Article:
HL Deb 25 February 1992 vol 536 cc167-70

3.8 p.m.

Lord Hatch of Lusby asked Her Majesty's Government:

What is their current policy on selling arms to Indonesia.

The Earl of Caithness

My Lords, the sale of arms and defence equipment to Indonesia, like anywhere else, is subject to strict export licensing procedures. Applications are carefully scrutinised on a case by case basis. We do not allow the export of arms and equipment likely to be used for repressive purposes against civilian populations.

Lord Hatch of Lusby

My Lords, will the noble Earl answer two questions? First, is it the case that a Royal Navy support ship, the "Green Rover", valued at about £11 million, has been sold to Indonesia? Secondly, despite the fact that previously the noble Earl discarded any comparison between supplying arms to Indonesia and to Iraq, can he tell the House the difference in principle between sending arms to Indonesia, which has invaded East Timor against the authority of the United Nations, and sending arms to Iraq, which invaded Kuwait equally against United Nations authority?

The Earl of Caithness

My Lords, on the first question, a small, unarmed tanker vessel is in the process of being sold—the negotiations continue—to the Indonesians. It belongs to the Royal Fleet Auxiliary. It is a replenishment vessel and cannot be described as arms, as the noble Lord would like to believe. The second question is wide of the Question on the Order Paper.

Lord Cledwyn of Penrhos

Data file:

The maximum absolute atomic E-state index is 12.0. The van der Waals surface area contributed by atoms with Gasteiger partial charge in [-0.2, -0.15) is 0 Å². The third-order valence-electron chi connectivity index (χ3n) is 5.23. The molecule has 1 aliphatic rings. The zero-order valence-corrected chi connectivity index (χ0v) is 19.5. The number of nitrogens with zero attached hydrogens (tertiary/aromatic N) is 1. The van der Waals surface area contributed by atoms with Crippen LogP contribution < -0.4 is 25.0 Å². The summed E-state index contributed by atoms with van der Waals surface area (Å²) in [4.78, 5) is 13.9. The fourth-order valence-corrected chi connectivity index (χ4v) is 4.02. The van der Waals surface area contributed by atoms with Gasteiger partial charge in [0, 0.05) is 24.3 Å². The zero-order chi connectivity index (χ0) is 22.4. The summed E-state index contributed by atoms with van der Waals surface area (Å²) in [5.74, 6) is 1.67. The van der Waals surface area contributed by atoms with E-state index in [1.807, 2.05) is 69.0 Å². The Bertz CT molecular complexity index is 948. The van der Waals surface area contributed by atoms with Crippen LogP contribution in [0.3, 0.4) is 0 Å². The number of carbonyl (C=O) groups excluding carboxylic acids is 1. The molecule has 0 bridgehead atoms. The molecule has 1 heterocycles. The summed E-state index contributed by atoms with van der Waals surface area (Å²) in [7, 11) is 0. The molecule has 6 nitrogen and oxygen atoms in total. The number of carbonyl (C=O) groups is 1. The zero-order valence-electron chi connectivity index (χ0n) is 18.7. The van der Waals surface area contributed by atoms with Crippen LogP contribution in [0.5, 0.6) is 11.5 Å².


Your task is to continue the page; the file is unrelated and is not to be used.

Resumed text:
My Lords, is it not the case that between 1986 and 1990 Her Majesty's Government allowed the export of arms to Indonesia to the value of £290 million? Given Indonesia's appalling record on human rights, and in view of the massacre at Dilly, is not that action indefensible?

The Earl of Caithness

My Lords, no. Every country has the right to purchase arms for self-defence. That is contained in Article 51 of the United Nations Charter and it is a right which the House should uphold. We have no evidence to show that the arms that were sold to Indonesia were used in East Timor.

Lord Boyd-Carpenter

My Lords, are any other countries imposing limitations on the sale of arms to Indonesia and, if so, which countries?

The Earl of Caithness

My Lords, none to my knowledge.

Lord Jenkins of Hillhead

My Lords, would the Minister care to reflect on why he appears to attract a peculiarly high proportion of questions which are wide of the issue?

The Earl of Caithness

My Lords, perhaps those noble Lords who ask such questions should reflect on that.

Lord Gridley

My Lords, does it not concern this country, and countries in the area of Indonesia, that there is a policy which is guided under the South-East Asia Treaty Organisation? Therefore, we must consult that organisation and others who have an interest in the area before any action is taken on our part.

The Earl of Caithness

My Lords, the Government can take a unilateral decision. Of course, if the Government took such a decision they would have to account for its consequences. The security in the area of the South Pacific and that covered by the South-East Asia Treaty Organisation is one of the consequences that must be taken into account.

Lord Ennals

My Lords, does the Minister realise that while a country has a right to purchase arms from another there is no obligation on the British Government to give approval for arms sales? Does he not recognise that the decision is highly political and is taken at a time when Indonesia has occupied East Timor and massacred its people? Therefore, is not the Government's action most insensitive?